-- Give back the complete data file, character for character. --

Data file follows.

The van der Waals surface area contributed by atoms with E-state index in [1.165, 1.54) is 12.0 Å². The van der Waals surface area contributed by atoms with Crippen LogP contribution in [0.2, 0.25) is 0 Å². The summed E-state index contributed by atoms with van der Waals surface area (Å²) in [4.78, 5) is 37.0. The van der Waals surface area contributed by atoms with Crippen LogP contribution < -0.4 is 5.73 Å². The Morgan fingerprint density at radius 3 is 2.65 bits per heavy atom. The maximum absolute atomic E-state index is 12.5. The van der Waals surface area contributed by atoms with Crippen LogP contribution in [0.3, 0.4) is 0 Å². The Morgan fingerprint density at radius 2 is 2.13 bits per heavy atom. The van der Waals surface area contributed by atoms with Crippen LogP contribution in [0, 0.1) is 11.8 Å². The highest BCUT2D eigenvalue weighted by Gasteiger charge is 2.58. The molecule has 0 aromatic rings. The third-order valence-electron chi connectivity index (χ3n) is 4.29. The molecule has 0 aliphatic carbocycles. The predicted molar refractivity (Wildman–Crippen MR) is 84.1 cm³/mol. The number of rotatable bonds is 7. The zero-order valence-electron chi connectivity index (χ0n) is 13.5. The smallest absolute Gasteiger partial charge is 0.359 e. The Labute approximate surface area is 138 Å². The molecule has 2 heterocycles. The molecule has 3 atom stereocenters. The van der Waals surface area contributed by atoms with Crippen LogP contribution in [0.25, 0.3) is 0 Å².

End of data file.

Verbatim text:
The van der Waals surface area contributed by atoms with E-state index in [1.165, 1.54) is 12.0 Å². The van der Waals surface area contributed by atoms with Crippen LogP contribution in [0.2, 0.25) is 0 Å². The summed E-state index contributed by atoms with van der Waals surface area (Å²) in [4.78, 5) is 37.0. The van der Waals surface area contributed by atoms with Crippen LogP contribution < -0.4 is 5.73 Å². The Morgan fingerprint density at radius 3 is 2.65 bits per heavy atom. The maximum absolute atomic E-state index is 12.5. The van der Waals surface area contributed by atoms with Crippen LogP contribution in [0.3, 0.4) is 0 Å². The Morgan fingerprint density at radius 2 is 2.13 bits per heavy atom. The van der Waals surface area contributed by atoms with Crippen LogP contribution in [0, 0.1) is 11.8 Å². The highest BCUT2D eigenvalue weighted by Gasteiger charge is 2.58. The molecule has 0 aromatic rings. The third-order valence-electron chi connectivity index (χ3n) is 4.29. The molecule has 0 aliphatic carbocycles. The predicted molar refractivity (Wildman–Crippen MR) is 84.1 cm³/mol. The number of rotatable bonds is 7. The zero-order valence-electron chi connectivity index (χ0n) is 13.5. The smallest absolute Gasteiger partial charge is 0.359 e. The Labute approximate surface area is 138 Å². The molecule has 2 heterocycles. The molecule has 3 atom stereocenters. The van der Waals surface area contributed by atoms with Crippen LogP contribution in [0.25, 0.3) is 0 Å².